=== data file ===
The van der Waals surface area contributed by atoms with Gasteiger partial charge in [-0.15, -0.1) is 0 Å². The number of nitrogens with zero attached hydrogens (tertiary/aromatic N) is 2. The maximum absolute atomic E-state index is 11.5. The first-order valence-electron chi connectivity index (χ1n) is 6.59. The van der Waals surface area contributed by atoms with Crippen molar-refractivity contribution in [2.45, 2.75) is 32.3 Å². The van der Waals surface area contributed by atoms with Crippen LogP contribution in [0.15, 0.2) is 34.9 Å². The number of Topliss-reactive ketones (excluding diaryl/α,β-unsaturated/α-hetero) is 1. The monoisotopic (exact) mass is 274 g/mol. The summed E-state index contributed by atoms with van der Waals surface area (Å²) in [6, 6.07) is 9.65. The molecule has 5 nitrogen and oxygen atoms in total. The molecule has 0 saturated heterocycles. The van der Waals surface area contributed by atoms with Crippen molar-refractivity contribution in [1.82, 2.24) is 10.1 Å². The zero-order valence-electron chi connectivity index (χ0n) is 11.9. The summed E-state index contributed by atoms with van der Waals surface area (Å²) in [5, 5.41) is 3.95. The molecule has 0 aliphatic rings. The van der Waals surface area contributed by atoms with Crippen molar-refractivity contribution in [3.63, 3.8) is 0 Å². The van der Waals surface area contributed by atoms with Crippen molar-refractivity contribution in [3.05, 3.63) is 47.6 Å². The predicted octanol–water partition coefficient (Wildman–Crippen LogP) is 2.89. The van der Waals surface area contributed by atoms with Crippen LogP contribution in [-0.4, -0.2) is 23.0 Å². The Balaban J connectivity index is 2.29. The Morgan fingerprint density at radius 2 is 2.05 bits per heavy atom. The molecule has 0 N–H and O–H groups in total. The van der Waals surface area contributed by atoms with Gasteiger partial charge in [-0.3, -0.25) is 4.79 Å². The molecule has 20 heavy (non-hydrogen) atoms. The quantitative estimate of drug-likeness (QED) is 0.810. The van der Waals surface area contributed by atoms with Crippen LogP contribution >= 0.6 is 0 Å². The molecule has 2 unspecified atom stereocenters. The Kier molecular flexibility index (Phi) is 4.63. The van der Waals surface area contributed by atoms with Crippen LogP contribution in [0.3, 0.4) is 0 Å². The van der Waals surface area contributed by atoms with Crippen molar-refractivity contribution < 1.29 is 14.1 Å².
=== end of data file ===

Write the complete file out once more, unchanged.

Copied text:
The van der Waals surface area contributed by atoms with Gasteiger partial charge in [-0.15, -0.1) is 0 Å². The number of nitrogens with zero attached hydrogens (tertiary/aromatic N) is 2. The maximum absolute atomic E-state index is 11.5. The first-order valence-electron chi connectivity index (χ1n) is 6.59. The van der Waals surface area contributed by atoms with Crippen molar-refractivity contribution in [2.45, 2.75) is 32.3 Å². The van der Waals surface area contributed by atoms with Crippen LogP contribution in [0.15, 0.2) is 34.9 Å². The number of Topliss-reactive ketones (excluding diaryl/α,β-unsaturated/α-hetero) is 1. The monoisotopic (exact) mass is 274 g/mol. The summed E-state index contributed by atoms with van der Waals surface area (Å²) in [6, 6.07) is 9.65. The molecule has 5 nitrogen and oxygen atoms in total. The molecule has 0 saturated heterocycles. The van der Waals surface area contributed by atoms with Crippen molar-refractivity contribution in [1.82, 2.24) is 10.1 Å². The zero-order valence-electron chi connectivity index (χ0n) is 11.9. The summed E-state index contributed by atoms with van der Waals surface area (Å²) in [5, 5.41) is 3.95. The molecule has 0 aliphatic rings. The van der Waals surface area contributed by atoms with Crippen molar-refractivity contribution in [3.63, 3.8) is 0 Å². The van der Waals surface area contributed by atoms with Crippen molar-refractivity contribution in [3.05, 3.63) is 47.6 Å². The predicted octanol–water partition coefficient (Wildman–Crippen LogP) is 2.89. The van der Waals surface area contributed by atoms with Crippen LogP contribution in [-0.4, -0.2) is 23.0 Å². The Balaban J connectivity index is 2.29. The Morgan fingerprint density at radius 2 is 2.05 bits per heavy atom. The molecule has 0 N–H and O–H groups in total. The van der Waals surface area contributed by atoms with Gasteiger partial charge in [-0.3, -0.25) is 4.79 Å². The molecule has 20 heavy (non-hydrogen) atoms. The quantitative estimate of drug-likeness (QED) is 0.810. The van der Waals surface area contributed by atoms with Crippen LogP contribution >= 0.6 is 0 Å². The molecule has 2 unspecified atom stereocenters. The Kier molecular flexibility index (Phi) is 4.63. The van der Waals surface area contributed by atoms with Crippen LogP contribution in [0.3, 0.4) is 0 Å². The van der Waals surface area contributed by atoms with Crippen molar-refractivity contribution < 1.29 is 14.1 Å².